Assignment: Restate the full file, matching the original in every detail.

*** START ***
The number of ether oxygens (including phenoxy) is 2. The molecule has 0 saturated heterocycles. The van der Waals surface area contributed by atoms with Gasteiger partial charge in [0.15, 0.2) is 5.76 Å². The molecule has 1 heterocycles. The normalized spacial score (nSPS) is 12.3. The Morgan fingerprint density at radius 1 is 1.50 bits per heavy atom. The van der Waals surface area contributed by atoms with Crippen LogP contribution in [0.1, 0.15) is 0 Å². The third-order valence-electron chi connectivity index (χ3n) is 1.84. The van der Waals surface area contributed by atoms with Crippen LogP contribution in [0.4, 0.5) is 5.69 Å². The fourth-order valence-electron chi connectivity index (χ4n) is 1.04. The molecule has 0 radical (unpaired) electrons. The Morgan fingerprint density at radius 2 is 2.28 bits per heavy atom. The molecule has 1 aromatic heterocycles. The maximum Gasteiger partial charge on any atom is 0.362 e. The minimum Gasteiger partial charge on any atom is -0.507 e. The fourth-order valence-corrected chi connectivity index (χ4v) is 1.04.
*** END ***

The number of ether oxygens (including phenoxy) is 2. The molecule has 0 saturated heterocycles. The van der Waals surface area contributed by atoms with Gasteiger partial charge in [0.15, 0.2) is 5.76 Å². The molecule has 1 heterocycles. The normalized spacial score (nSPS) is 12.3. The Morgan fingerprint density at radius 1 is 1.50 bits per heavy atom. The van der Waals surface area contributed by atoms with Crippen LogP contribution in [0.1, 0.15) is 0 Å². The third-order valence-electron chi connectivity index (χ3n) is 1.84. The van der Waals surface area contributed by atoms with Crippen LogP contribution in [0.4, 0.5) is 5.69 Å². The fourth-order valence-electron chi connectivity index (χ4n) is 1.04. The molecule has 0 radical (unpaired) electrons. The Morgan fingerprint density at radius 2 is 2.28 bits per heavy atom. The molecule has 1 aromatic heterocycles. The maximum Gasteiger partial charge on any atom is 0.362 e. The minimum Gasteiger partial charge on any atom is -0.507 e. The fourth-order valence-corrected chi connectivity index (χ4v) is 1.04.